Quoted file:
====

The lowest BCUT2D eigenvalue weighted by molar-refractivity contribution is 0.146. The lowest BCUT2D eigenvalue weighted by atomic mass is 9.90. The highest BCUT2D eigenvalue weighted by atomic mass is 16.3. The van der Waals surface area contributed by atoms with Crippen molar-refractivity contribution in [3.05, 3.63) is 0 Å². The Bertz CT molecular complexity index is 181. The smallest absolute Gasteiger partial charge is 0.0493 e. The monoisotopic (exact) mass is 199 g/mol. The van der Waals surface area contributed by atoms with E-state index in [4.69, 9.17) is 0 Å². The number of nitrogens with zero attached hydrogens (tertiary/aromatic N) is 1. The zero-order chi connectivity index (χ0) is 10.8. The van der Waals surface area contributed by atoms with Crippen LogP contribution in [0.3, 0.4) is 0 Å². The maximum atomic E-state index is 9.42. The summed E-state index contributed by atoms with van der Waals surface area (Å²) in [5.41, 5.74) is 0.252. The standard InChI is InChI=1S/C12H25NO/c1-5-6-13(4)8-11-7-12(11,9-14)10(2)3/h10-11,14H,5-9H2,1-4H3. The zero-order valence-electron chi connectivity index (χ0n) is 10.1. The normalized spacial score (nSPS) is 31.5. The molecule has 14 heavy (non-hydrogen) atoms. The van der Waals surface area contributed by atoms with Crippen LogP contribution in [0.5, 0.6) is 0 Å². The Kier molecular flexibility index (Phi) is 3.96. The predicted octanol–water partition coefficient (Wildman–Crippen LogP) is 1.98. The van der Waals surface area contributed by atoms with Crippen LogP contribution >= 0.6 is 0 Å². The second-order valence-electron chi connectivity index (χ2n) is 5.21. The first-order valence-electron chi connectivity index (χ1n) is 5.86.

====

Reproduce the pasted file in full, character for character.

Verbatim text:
The lowest BCUT2D eigenvalue weighted by molar-refractivity contribution is 0.146. The lowest BCUT2D eigenvalue weighted by atomic mass is 9.90. The highest BCUT2D eigenvalue weighted by atomic mass is 16.3. The van der Waals surface area contributed by atoms with Crippen molar-refractivity contribution in [3.05, 3.63) is 0 Å². The Bertz CT molecular complexity index is 181. The smallest absolute Gasteiger partial charge is 0.0493 e. The monoisotopic (exact) mass is 199 g/mol. The van der Waals surface area contributed by atoms with E-state index in [4.69, 9.17) is 0 Å². The number of nitrogens with zero attached hydrogens (tertiary/aromatic N) is 1. The zero-order chi connectivity index (χ0) is 10.8. The van der Waals surface area contributed by atoms with Crippen LogP contribution in [0.3, 0.4) is 0 Å². The maximum atomic E-state index is 9.42. The summed E-state index contributed by atoms with van der Waals surface area (Å²) in [5.41, 5.74) is 0.252. The standard InChI is InChI=1S/C12H25NO/c1-5-6-13(4)8-11-7-12(11,9-14)10(2)3/h10-11,14H,5-9H2,1-4H3. The zero-order valence-electron chi connectivity index (χ0n) is 10.1. The normalized spacial score (nSPS) is 31.5. The molecule has 14 heavy (non-hydrogen) atoms. The van der Waals surface area contributed by atoms with Crippen LogP contribution in [0.5, 0.6) is 0 Å². The Kier molecular flexibility index (Phi) is 3.96. The predicted octanol–water partition coefficient (Wildman–Crippen LogP) is 1.98. The van der Waals surface area contributed by atoms with Crippen LogP contribution >= 0.6 is 0 Å². The second-order valence-electron chi connectivity index (χ2n) is 5.21. The first-order valence-electron chi connectivity index (χ1n) is 5.86.